I really had no idea how ingrained in our society gender difference are until we started talking in class. Things that I have always taken for granted as "normal" or "accepted" or "the way it is" comes across as covertly discriminatory. For instance, I recently had to take a personality test (the Myers-Briggs) at work, and my results came out 50/50 for ISTJ (Introverted, Sensing, Thinking,Judging) and ESTJ (Extroverted, Sensing, Thinking, Judging). I was told I had to choose which one was more accurate, and although I identified better with the ESTJ, I was reluctant to take up that banner, as that personality is the characteristic "ball-busting" type (I could write an entire blog on the meaning of that phrase alone, but I digress...…) The ESTJ is strong, assertive, opinionated, a take-charge kind of person, and I shyed away from identifying with such a strong personality, for fear of being seen as too "manly" or "unfeminine." Surely a man would be probably not even hesitate to accept such an attractive personality assessment, but as a woman, I have been taught from birth that "good girls" are the quiet, submissive types, and to act outside of that preordained role would be inappropriate, or worse yet, scandalous. And I didn't even grown up in a traditional household! As a strong, single mother, my mom raised me to be self-reliant and confident; she always supported me and told me there was nothing I couldn't do. And yet, the concept of what it means to be a "good girl," well-mannered, nurturing, caring, soft, & sweet, seeped in through society, family, tv, literature, everywhere and stamped their imprint onto my brain. It's a never-ending dance, shifting identities between "feminine" (read: socially appropriate) and "unfeminine" (read: masculine, i.e. out-of-my-league/scope of knowledge).

This last class discussion, though, has helped me to open my eyes to the fact a lot of "rules" that dictate social behavior and set roles for men and women are rooted in oppression. Again, I'm looking at what is not being said, and starting to ask why.

(Oh, yeah, and I totally chose ESTJ as my personality of choice. I am woman!! Rwaarrr!)

AS 11/14

I’m deciding not to comment on last Tuesday’s class. Primarily because it’s done its job well, and I’ve been talking with various classmates this entire week about the class and Dr. Rog’s experimentation in subverting the hegemony. I have nothing to add to the topic that my brilliant classmates haven’t already covered in their blogs. I do want to discuss what I’ve learned. First, what I don’t know -- I’m still not sure exactly what PoMo is other then everything that everyone has ever said about it. Infuriarating and disturbing, yes, but also insanely exhilarating. I am now unable to watch television uncritically, advertisements cause my circuits to fry, and lunch is no longer a simple matter of eating. No, PoMo intrudes even upon my enjoyment of a Cuban sandwich. I went to a Cuban café this weekend. It’s a cute little shop tucked away on a side street in Winter Park. I walked in, skirted several large woven baskets filled with fake loaves of bread, ordered at a stainless steel counter, and sat at a table with a glass top covering a burlap sack with the words “Authentic Cuban Café” stamped in large, no-nonsense black letters. Huh, I thought to myself, authenticity is at the authority of anyone handy with black spray paint and a stencil. Niiiice. This thought went through my head on a breezy, lazy Saturday afternoon when all I was trying to do was grab a decent meal. PoMo strikes again. The hegemonic bricolage of the culture industry assaults my senses wherever I go. Now that I know the signs, I can no longer escape the signification.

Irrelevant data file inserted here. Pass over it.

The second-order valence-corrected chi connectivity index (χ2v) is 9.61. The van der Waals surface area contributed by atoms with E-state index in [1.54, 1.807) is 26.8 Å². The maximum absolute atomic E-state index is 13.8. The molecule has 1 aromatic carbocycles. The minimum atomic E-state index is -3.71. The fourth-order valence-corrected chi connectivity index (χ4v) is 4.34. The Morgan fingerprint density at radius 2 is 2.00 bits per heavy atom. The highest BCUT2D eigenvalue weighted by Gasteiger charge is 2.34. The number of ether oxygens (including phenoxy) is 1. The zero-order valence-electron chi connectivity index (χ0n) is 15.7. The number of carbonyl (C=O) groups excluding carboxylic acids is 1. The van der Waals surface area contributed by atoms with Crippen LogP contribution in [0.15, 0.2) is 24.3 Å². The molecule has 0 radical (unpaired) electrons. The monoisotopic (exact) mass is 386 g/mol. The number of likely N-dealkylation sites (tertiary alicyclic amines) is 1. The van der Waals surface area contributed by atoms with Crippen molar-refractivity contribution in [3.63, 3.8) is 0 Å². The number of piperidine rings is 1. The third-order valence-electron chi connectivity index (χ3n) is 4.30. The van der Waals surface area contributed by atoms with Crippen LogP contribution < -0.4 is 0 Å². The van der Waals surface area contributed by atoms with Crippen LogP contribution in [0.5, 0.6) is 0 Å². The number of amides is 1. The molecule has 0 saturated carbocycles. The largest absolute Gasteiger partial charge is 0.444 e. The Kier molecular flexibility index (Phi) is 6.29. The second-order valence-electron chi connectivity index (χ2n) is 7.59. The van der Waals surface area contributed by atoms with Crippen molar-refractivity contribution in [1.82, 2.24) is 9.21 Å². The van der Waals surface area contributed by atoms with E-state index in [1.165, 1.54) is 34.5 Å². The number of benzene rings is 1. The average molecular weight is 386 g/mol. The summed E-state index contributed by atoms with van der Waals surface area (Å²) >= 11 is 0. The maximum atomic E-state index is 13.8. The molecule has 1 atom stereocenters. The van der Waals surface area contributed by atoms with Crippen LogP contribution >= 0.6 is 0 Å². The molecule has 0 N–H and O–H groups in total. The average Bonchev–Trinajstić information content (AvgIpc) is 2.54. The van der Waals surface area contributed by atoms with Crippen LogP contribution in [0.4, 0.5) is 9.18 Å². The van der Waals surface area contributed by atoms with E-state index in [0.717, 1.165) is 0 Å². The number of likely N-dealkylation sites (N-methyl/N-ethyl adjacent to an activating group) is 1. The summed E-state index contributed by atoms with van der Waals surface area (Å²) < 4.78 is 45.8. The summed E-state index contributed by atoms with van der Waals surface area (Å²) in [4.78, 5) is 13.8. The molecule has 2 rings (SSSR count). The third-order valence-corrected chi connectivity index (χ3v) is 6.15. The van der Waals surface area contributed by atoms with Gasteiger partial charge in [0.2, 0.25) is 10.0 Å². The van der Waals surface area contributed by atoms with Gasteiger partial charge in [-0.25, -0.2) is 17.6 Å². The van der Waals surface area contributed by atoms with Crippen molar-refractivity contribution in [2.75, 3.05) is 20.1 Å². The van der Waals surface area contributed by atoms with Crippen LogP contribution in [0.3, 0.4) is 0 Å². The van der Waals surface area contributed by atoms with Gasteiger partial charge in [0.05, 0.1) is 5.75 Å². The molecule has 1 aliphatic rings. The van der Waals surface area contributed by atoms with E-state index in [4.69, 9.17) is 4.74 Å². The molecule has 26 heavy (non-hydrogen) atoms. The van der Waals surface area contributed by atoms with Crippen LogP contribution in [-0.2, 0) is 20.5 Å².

PetalswiththeWind hooks

As an ordained “Other” in more than one linear sense, as I was reading bell hook’s Eating the Other: Desire and Resistance, it was hard not to think about my own experience in my relationship with another, “Other”.
I told my man once…
“Babe, we’re the same! I just have more pigmentation in my skin than you, baby”.
Squinting through long clumplike strands of hair, curly deep dirty blonde hair, falling right in front of his face; he looked straight at me with his big lightest blue eyes, pursed his pink lips, peered right into mine, then, smiled from there to eternity. No parole contained in any langue could express his response as he did nonverbally. For him and me, it was a small victory for humanity! Recognizing first and foremost we are human beyond any of the identities condemned upon us by the ideologies of society. Gratifyingly enough, we’re in love and not looking for any mainstream transformations; but, circumstantially due to our appointed social roles; our personal is the political.
hooks recognizes, “Whether or not desire for contact with the Other, for connection rooted in the longing for pleasure, can act as a critical intervention challenging and subverting racist domination, inviting and enabling critical resistance, is an unrealized political possibility” (367). In other words, political opportunity to reverse generalized stereotypical, prejudiced ideology of the patriarchy.
The patriarchy admits that they are at fault for the present mundane condition of mainstream society, due to their inditement of sameness in Western culture. hooks reveals, “from the standpoint of white supremacist capitalist patriarchy, the hope is that desires for the “primitive” or fantasies about the Other can be continually exploited, and that such exploitation will occur in a manner that reinscribes the status quo”(367).